Current account balance

Exports
Commodoties: machinery and transport equipment 30%, other manufacturers 37%, chemicals 11%, food and live animals 9%, raw materials 6.5%, fuels and lubricants 5%
Partners: principally the other former Yugoslav republics

Imports: $4.4 billion (1990)
Commodoties: machinery and transport equipment 21%, fuels and lubricants 19%, food and live animals 16%, chemicals 14%, manufactured goods 13%, miscellaneous manufactured articles 9%, raw materials 6.5%, beverages and tobacco 1%
Partners: principally other former Yugoslav republics

Reserves of foreign exchange and gold

Debt external

Stock of direct foreign investment at home

Stock of direct foreign investment abroad

Exchange rates: Croatian dinar per US $1 - 60.00 (April 1992)


Croatia - Energy 1993
top of page


Electricity access

Electricity production: 3,570,000 kW capacity; 11,500 million kWh produced, 2,400 kWh per capita (1992)

Electricity consumption

Electricity exports

Electricity imports

Electricity installed generating capacity

Electricity transmission distribution losses

Electricity generation sources

Petroleum

Refined petroleum

Natural gas

Carbon dioxide emissions

Energy consumption per capita


Croatia - Communication 1993
top of page


Telephones fixed lines

Telephones mobile cellular

Telephone system

Broadcast media

Internet country code

Internet users

Broadband fixed subscriptions


Croatia - Military 1993
top of page


Military expenditures
Percent of gdp: 337-393 billion Croatian dinars, NA% of GDP (1993 est.), note - conversion of defense expenditures into US dollars using the current exchange rate could produce misleading results

Military and security forces

Military service age and obligation

Terrorist groups


Croatia - Transportation 1993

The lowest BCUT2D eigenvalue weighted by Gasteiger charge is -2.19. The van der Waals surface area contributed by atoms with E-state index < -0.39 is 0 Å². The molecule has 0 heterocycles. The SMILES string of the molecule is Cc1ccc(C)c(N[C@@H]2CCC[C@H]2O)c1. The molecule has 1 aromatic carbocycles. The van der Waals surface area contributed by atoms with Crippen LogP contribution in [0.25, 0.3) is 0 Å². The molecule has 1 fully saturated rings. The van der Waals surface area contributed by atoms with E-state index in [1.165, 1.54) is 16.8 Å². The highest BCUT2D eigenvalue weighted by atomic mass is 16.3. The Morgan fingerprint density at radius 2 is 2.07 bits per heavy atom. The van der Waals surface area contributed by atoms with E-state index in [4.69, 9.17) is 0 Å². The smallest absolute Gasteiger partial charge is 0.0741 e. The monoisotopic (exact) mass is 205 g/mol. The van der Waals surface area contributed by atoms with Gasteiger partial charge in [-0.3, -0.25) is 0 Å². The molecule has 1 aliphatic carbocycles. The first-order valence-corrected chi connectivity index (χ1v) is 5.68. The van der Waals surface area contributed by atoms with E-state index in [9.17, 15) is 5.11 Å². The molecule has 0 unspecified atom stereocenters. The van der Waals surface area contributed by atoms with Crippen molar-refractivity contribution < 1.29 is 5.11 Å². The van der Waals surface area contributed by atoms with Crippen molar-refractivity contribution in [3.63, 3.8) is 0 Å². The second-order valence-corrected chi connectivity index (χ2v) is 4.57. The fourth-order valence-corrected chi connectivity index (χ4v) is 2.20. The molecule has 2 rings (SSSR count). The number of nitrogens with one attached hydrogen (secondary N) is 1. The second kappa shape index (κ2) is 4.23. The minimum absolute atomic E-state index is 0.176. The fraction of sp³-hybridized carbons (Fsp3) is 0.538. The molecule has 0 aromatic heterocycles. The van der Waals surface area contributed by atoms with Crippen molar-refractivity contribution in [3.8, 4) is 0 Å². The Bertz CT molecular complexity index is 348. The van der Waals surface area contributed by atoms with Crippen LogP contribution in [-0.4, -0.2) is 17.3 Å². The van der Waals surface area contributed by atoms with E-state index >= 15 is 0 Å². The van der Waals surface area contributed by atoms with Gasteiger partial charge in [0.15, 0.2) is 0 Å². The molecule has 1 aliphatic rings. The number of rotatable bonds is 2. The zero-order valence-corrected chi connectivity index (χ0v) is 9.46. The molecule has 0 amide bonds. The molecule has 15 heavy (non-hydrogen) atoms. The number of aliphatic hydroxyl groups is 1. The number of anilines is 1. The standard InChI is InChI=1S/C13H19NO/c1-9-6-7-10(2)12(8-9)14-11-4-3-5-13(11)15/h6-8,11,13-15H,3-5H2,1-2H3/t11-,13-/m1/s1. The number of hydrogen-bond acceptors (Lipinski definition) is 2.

top of page


National air transport system

Civil aircraft registration country code prefix

Airports: 75
Usable: 72
With permanentsurface runways: 15
With runways over 3659 m: 0
With runways 2440-3659 m: 10
With runways 1220-2439 m: 5

Airports with paved runways

Airports with unpaved runways

Heliports

Pipelines: crude oil 670 km, petroleum products 20 km, natural gas 310 km (1992; note - now disrupted because of territorial dispute

Railways

Roadways

Waterways: 785 km perennially navigable

Merchant marine:
18 ships (1,000 GRT or over) totaling 77,074 GRT/93,052
DWT; includes 4 cargo, 1 roll-on/roll-off, 10 passenger ferries, 2 bulk, 1 oil tanker; note - also controlled by Croatian shipowners are 198 ships (1,000 GRT or over) under flags of convenience - primarily Malta and St. Vincent - totaling 2,602,678 GRT/4,070,852 DWT; includes 89 cargo, 9 roll-on/ roll-off, 6 refrigerated cargo, 14 container, 3 multifunction large load carriers, 51 bulk, 5 passenger, 11 oil tanker, 4 chemical tanker, 6 service vessel


Ports and terminals


Croatia - Transnational issues 1993
top of page


Disputes international: Serbian enclaves in eastern Croatia and along the western Bosnia and Herzegovinian border; dispute with Slovenia over fishing rights in Adriatic

Refugees and internally displaced persons

Illicit drugs


Turbopass


You found a piece of the puzzle

Please click here to complete it